In a conversation I had the other day, we got onto the subject of mommybloggers at one point. I’m fairly ambivalent about this group, not being one of them, and with those I do follow, it’s more about the quality of writing than the specific topics a lot of the time.
The person I was talking to, however, was not a fan. Far from it. Particularly the higher profile ones. (It seems everyone’s either Heather Armstrong’s biggest fan or wants to see her drawn and quartered.) His vitriol, as I understood it, was content-centric, both in that their content lacked value, and that they had no business writing about a lot of what they were writing about in the first place. (And that they’d eventually reap what they sowed.) This person is no Luddite and is well aware of the internet landscape.
My side of the argument was basically that, if I don’t like their content, I can vote with my mouse. I don’t have to read their blog posts, buy their books or t-shirts, or click their site ads. These women are practising their craft, making friends, building communities, and supporting their families. More power to ’em for that, I say. And if I don’t agree with the appropriateness of some content, not only do I not have to read it, but it’s not me they have to answer to. It’s not my life, foibles, or diaper-clad bum on display, as it were.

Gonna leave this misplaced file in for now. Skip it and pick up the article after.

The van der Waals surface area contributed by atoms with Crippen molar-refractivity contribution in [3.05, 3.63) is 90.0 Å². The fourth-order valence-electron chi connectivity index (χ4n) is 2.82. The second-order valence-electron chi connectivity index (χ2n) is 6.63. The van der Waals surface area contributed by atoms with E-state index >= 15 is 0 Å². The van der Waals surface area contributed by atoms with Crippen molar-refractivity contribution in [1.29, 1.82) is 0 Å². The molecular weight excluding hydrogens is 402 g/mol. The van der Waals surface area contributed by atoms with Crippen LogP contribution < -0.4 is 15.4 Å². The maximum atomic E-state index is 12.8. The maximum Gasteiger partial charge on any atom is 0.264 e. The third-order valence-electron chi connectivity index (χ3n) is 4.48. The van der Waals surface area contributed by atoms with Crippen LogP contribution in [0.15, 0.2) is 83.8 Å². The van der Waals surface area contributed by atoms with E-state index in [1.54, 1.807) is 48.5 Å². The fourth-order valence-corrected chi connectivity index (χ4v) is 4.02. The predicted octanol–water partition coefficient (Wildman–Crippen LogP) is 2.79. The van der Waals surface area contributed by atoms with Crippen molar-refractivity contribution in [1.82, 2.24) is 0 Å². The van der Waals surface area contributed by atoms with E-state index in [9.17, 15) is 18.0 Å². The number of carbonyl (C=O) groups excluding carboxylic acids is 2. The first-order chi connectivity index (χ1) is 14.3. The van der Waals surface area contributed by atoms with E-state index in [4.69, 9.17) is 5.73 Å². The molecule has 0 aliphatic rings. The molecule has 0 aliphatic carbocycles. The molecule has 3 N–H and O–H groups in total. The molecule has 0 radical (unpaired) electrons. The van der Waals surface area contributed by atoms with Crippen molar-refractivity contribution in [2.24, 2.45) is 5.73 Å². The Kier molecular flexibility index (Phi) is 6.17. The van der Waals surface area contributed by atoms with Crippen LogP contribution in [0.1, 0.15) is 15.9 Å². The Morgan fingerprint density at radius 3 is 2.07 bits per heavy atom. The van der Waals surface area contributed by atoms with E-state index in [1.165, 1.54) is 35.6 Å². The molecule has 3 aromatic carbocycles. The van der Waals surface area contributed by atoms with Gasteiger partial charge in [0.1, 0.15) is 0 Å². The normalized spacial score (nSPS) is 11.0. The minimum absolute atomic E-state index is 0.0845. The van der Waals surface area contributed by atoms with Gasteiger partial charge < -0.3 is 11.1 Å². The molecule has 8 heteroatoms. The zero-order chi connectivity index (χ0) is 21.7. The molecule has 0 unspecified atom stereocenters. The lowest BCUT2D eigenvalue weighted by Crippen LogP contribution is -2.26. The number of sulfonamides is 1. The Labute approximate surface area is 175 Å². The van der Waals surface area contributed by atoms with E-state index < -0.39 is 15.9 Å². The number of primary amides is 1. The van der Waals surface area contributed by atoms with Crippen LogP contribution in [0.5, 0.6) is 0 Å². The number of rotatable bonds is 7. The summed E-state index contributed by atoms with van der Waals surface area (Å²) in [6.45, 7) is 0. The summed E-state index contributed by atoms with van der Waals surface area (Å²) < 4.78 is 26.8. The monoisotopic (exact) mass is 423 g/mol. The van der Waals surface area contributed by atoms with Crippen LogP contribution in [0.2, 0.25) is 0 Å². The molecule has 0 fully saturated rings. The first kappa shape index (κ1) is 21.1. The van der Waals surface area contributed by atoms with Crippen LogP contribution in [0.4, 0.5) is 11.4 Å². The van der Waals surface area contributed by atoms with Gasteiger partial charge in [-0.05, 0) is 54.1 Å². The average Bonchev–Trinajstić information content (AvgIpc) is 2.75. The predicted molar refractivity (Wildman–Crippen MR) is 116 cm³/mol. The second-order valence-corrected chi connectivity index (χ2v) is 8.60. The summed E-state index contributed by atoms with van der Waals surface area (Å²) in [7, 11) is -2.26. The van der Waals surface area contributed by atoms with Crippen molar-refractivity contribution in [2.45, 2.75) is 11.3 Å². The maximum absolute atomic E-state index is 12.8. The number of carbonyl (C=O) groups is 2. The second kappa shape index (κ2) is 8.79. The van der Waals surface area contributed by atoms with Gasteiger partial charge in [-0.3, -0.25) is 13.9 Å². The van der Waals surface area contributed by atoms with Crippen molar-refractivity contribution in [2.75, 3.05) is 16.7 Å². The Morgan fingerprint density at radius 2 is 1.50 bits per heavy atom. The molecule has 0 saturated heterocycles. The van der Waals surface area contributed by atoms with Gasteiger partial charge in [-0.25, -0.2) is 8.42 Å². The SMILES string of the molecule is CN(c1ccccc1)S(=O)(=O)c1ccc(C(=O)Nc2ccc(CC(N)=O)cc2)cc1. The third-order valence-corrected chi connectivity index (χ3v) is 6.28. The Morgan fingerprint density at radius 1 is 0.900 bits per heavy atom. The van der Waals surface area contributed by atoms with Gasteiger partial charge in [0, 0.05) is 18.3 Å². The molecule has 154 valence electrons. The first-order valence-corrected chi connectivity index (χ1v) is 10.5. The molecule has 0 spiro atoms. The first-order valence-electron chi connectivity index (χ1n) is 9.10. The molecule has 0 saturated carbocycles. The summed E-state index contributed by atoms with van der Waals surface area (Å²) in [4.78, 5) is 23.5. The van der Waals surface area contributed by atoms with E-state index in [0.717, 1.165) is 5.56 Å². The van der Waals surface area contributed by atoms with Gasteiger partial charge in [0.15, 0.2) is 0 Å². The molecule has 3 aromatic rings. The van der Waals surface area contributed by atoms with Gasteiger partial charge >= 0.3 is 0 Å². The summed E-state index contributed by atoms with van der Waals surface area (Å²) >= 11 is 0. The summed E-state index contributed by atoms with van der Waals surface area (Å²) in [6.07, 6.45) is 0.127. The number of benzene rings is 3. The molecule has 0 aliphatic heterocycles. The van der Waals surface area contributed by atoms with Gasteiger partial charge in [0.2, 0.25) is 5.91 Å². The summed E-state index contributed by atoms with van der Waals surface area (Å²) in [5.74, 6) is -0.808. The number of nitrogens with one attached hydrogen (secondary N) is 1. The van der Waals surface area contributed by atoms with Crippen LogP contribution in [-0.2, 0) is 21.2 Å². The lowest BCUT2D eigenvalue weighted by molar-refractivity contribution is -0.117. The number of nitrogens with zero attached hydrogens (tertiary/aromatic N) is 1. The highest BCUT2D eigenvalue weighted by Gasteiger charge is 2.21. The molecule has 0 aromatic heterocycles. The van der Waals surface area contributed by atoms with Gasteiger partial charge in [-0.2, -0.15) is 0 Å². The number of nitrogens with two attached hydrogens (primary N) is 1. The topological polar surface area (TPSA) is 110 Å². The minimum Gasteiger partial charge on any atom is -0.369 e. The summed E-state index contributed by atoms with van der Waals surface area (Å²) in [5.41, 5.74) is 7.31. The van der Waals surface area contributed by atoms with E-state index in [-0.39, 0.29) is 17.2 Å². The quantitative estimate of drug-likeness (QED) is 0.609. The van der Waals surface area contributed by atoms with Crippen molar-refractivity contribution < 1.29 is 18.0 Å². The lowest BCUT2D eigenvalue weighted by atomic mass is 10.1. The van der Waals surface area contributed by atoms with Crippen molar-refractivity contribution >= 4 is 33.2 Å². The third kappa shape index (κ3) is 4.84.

The argument has raged on more than one occasion regarding how much exposure of personal and family life is appropriate online, both in terms of identity and security and in terms of right to privacy. (And let’s face it, privacy online, at best, comes with a giant asterisk beside it.)
Some bloggers use full names, some refer to their kids and partners only by nicknames. Some say things about their marriages or kids’ behaviour that may make for entertaining stories and establish a certain schtick, but, I admit, occasionally leave me wondering what the people think who are the subjects of these tales. (Often the kids are too young — for now — to read blogs, but partners and other family members aren’t.)
I recall, as a kid, times when Mom embarrassed the hell out of me or my brother — always inadvertently — but the damage was done nonetheless. I’ve done the same to her, too. These instances were always verbal, though, and not recorded, or even likely to be repeated. Blogging is different. It’s pretty permanent. Even if you delete the blog, the internet is the biggest experiment in distributed memory the human species has ever undertaken.
So if the kids get older, find the blog, read the contents, and get upset, demanding that mom remove the content isn’t going to have that great an effect. Plus, there’s a good chance that it’s already been out there for years, anyway. (The same goes for friends, mothers-in-law, future employers, etc. seeing content.)
There’ve already been cases where blog content has been used in court in custody battles and (I think) divorces. And “dooced” (being fired from your job for things you’ve written on your blog) has been a verb for some time now.